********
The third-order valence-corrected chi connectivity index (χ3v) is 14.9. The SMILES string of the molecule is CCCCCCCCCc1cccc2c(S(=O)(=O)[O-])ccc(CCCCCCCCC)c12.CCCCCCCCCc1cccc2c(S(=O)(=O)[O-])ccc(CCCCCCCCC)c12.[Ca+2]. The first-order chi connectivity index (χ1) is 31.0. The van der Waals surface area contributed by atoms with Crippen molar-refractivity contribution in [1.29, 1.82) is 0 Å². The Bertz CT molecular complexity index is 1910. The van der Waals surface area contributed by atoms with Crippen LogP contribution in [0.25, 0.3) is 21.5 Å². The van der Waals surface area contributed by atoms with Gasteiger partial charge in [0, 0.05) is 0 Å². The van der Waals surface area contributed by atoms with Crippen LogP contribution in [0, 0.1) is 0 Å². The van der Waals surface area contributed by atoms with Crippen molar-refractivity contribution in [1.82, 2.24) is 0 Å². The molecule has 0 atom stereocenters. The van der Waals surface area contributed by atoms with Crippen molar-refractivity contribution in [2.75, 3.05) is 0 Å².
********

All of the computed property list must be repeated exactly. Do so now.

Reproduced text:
The third-order valence-corrected chi connectivity index (χ3v) is 14.9. The SMILES string of the molecule is CCCCCCCCCc1cccc2c(S(=O)(=O)[O-])ccc(CCCCCCCCC)c12.CCCCCCCCCc1cccc2c(S(=O)(=O)[O-])ccc(CCCCCCCCC)c12.[Ca+2]. The first-order chi connectivity index (χ1) is 31.0. The van der Waals surface area contributed by atoms with Crippen molar-refractivity contribution in [1.29, 1.82) is 0 Å². The Bertz CT molecular complexity index is 1910. The van der Waals surface area contributed by atoms with Crippen LogP contribution in [0.25, 0.3) is 21.5 Å². The van der Waals surface area contributed by atoms with Gasteiger partial charge in [0, 0.05) is 0 Å². The van der Waals surface area contributed by atoms with Crippen LogP contribution in [0, 0.1) is 0 Å². The van der Waals surface area contributed by atoms with Crippen molar-refractivity contribution in [1.82, 2.24) is 0 Å². The molecule has 0 atom stereocenters. The van der Waals surface area contributed by atoms with Crippen molar-refractivity contribution in [2.75, 3.05) is 0 Å².